First Responders and Crisis Map Symbols: Making Communication Clearer

Open Access
Akella, Mamata Kumari
Graduate Program:
Master of Science
Document Type:
Master Thesis
Date of Defense:
Committee Members:
  • Cynthia Ann Brewer, Thesis Advisor
  • firefighters
  • open-ended testing
  • pictorial symbols
  • crisis maps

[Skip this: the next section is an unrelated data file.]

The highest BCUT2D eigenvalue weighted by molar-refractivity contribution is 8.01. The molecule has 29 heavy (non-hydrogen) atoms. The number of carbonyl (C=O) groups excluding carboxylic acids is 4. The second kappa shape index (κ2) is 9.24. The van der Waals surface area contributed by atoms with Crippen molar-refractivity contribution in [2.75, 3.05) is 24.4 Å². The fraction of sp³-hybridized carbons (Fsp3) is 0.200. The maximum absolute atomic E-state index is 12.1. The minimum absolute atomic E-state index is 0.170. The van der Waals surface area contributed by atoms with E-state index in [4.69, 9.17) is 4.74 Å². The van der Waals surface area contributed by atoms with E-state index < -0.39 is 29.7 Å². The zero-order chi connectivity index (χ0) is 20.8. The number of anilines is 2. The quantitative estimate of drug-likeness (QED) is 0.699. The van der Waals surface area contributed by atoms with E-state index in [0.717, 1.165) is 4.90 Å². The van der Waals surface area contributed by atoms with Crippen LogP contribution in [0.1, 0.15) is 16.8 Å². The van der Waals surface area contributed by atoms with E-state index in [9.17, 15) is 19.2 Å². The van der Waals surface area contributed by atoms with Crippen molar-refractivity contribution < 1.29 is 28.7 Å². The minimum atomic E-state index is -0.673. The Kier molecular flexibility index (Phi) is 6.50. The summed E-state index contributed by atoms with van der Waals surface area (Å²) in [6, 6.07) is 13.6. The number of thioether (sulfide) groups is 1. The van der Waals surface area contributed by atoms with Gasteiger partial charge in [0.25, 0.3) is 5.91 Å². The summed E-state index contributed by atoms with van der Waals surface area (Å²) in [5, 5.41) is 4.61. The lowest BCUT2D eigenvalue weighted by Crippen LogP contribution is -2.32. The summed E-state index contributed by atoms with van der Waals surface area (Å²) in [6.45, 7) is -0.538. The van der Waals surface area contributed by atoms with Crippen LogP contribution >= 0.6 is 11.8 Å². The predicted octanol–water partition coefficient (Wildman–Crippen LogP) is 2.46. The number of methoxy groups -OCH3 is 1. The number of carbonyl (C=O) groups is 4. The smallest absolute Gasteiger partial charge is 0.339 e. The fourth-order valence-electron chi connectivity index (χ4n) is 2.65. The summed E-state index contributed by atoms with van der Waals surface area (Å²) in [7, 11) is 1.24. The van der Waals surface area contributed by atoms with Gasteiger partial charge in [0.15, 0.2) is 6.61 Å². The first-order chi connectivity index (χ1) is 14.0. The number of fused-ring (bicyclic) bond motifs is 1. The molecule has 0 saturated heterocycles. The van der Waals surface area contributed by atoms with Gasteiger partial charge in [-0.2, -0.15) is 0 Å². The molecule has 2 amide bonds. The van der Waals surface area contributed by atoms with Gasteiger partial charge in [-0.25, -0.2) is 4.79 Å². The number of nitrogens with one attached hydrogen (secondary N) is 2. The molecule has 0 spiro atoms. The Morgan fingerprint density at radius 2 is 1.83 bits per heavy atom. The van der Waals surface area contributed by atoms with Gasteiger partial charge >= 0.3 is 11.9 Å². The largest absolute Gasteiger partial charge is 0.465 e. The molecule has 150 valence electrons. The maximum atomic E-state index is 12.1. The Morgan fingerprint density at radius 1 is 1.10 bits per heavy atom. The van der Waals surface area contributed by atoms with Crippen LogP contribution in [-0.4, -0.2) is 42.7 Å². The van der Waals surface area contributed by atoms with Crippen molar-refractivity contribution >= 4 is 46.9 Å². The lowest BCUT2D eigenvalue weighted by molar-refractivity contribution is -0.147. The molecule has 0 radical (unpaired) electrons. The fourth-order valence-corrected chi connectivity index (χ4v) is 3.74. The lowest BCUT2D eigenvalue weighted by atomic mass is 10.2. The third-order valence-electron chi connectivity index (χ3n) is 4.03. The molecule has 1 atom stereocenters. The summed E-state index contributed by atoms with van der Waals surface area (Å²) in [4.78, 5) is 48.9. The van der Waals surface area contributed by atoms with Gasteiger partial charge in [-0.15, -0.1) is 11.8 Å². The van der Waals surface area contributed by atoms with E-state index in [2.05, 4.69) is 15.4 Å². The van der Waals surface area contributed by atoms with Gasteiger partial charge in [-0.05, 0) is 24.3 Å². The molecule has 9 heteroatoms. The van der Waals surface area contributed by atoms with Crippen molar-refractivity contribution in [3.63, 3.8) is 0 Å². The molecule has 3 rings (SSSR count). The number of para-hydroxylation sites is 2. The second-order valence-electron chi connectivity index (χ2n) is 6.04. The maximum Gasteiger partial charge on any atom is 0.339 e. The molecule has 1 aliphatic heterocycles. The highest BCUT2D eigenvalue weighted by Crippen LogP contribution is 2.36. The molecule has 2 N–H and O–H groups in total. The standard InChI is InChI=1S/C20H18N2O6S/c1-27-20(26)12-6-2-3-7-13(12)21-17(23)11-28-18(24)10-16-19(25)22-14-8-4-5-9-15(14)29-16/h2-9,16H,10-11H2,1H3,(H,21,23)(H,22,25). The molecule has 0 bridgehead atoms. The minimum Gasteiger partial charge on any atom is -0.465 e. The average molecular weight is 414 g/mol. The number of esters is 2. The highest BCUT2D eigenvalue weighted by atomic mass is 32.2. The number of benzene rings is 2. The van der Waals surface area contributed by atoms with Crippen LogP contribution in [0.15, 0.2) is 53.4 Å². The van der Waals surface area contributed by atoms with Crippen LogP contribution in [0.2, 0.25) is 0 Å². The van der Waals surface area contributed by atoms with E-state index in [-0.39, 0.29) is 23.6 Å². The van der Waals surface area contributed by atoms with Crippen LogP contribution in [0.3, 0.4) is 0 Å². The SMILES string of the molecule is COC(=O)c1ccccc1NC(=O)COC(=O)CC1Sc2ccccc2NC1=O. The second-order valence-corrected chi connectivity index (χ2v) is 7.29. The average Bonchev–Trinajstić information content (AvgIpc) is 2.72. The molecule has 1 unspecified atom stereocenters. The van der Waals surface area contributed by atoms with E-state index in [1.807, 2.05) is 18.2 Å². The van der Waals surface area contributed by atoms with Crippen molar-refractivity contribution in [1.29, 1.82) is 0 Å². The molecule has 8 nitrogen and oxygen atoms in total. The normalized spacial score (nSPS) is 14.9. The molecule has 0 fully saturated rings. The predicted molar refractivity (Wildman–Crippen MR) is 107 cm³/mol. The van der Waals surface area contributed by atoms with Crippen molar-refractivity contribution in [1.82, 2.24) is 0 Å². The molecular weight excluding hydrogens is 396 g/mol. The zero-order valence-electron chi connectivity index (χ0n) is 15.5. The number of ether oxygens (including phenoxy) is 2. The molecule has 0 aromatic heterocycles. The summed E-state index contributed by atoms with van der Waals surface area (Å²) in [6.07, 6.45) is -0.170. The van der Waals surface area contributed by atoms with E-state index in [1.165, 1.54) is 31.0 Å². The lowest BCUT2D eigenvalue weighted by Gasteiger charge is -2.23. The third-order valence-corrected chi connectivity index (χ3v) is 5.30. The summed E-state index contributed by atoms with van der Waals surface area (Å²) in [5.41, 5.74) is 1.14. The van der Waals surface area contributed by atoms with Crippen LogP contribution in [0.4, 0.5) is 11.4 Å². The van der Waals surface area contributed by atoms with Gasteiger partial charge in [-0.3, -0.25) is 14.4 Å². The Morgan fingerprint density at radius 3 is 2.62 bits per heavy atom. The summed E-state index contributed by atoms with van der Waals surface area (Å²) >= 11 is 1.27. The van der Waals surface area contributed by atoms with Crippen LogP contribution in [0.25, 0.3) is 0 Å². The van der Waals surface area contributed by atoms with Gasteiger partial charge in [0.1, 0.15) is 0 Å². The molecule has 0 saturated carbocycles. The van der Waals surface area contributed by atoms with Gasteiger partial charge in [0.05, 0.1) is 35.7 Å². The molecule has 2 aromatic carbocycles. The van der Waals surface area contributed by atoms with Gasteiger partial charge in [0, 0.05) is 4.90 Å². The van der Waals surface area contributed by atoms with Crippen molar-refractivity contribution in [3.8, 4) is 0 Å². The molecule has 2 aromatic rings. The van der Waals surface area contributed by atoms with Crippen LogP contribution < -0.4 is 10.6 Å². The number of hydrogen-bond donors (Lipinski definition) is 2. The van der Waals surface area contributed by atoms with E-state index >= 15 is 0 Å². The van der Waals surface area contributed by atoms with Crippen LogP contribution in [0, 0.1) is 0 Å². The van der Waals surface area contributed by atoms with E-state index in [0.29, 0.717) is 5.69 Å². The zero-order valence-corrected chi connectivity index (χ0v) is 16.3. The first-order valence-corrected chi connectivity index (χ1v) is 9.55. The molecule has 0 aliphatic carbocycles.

During the initial hours of a disaster, first responders enter chaotic, devastated areas to assess the situation and report multiple events to their command stations. After the tragedies of 9/11 in New York City, the Federal Geographic Data Committee (FGDC) Homeland Security Working Group (HSWG) proposed universal map symbols for use by all levels of emergency personnel. In 2006, the symbol set became an American National Standards Institute (ANSI) standard. For map use in a crisis situation, map elements have to be easily understood and interpreted at a glance. Therefore, universal symbol sets, especially ones that are meant to assist first responders in rescue efforts, should go through rigorous testing and evaluation methods. This study explores how human factors research and testing methods can be used by cartographers to improve the design and comprehension of pictorial map symbols. Using the ANSI recommended open-ended testing method; this study examines the comprehension level of the proposed FGDC HSWG Emergency and Hazard Management Mapping Standards point symbology. Open-ended testing was conducted with 50 firefighters in California using 15 symbols from the Incidents category and 13 symbols from the Operations category. The results of this research show that 22 of the 28 symbols tested did not achieve the 85% comprehension level necessary. This research also shows that the greater the ambiguity inherent in a symbolic representation of some real world event, the greater the variation in responses, the lower the comprehension score, and the greater the likelihood that decision making processes will be affected during emergency situations.